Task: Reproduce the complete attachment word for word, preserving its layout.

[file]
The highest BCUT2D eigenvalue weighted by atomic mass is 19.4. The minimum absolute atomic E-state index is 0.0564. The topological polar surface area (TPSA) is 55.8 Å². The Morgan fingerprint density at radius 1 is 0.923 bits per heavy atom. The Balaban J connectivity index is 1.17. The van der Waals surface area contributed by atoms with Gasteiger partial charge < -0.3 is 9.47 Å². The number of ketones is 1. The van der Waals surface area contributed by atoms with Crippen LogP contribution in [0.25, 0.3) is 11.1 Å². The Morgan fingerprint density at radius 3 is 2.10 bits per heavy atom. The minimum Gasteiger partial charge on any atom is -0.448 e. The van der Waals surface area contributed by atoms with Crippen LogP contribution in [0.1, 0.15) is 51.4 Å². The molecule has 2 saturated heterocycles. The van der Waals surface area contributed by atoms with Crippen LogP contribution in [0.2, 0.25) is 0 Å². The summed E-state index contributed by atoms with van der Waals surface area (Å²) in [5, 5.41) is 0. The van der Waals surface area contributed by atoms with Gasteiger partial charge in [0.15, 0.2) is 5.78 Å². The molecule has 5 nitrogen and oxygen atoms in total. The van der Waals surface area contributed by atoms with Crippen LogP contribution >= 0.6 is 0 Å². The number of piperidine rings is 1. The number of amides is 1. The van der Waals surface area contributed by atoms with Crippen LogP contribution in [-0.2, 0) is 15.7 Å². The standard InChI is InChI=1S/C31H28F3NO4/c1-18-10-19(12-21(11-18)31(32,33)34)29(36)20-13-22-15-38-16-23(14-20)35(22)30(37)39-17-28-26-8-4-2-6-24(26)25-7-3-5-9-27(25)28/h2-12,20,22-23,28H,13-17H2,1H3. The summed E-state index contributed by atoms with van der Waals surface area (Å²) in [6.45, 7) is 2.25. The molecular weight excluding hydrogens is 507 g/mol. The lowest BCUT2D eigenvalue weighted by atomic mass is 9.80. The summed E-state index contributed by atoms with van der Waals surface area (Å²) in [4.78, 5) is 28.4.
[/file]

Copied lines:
The highest BCUT2D eigenvalue weighted by atomic mass is 19.4. The minimum absolute atomic E-state index is 0.0564. The topological polar surface area (TPSA) is 55.8 Å². The Morgan fingerprint density at radius 1 is 0.923 bits per heavy atom. The Balaban J connectivity index is 1.17. The van der Waals surface area contributed by atoms with Gasteiger partial charge < -0.3 is 9.47 Å². The number of ketones is 1. The van der Waals surface area contributed by atoms with Crippen LogP contribution in [0.25, 0.3) is 11.1 Å². The Morgan fingerprint density at radius 3 is 2.10 bits per heavy atom. The minimum Gasteiger partial charge on any atom is -0.448 e. The van der Waals surface area contributed by atoms with Crippen LogP contribution in [0.1, 0.15) is 51.4 Å². The molecule has 2 saturated heterocycles. The van der Waals surface area contributed by atoms with Crippen LogP contribution in [0.2, 0.25) is 0 Å². The summed E-state index contributed by atoms with van der Waals surface area (Å²) in [5, 5.41) is 0. The van der Waals surface area contributed by atoms with Gasteiger partial charge in [0.15, 0.2) is 5.78 Å². The molecule has 5 nitrogen and oxygen atoms in total. The van der Waals surface area contributed by atoms with Crippen LogP contribution >= 0.6 is 0 Å². The number of piperidine rings is 1. The number of amides is 1. The van der Waals surface area contributed by atoms with Crippen LogP contribution in [-0.2, 0) is 15.7 Å². The standard InChI is InChI=1S/C31H28F3NO4/c1-18-10-19(12-21(11-18)31(32,33)34)29(36)20-13-22-15-38-16-23(14-20)35(22)30(37)39-17-28-26-8-4-2-6-24(26)25-7-3-5-9-27(25)28/h2-12,20,22-23,28H,13-17H2,1H3. The summed E-state index contributed by atoms with van der Waals surface area (Å²) in [6.45, 7) is 2.25. The molecular weight excluding hydrogens is 507 g/mol. The lowest BCUT2D eigenvalue weighted by atomic mass is 9.80. The summed E-state index contributed by atoms with van der Waals surface area (Å²) in [4.78, 5) is 28.4.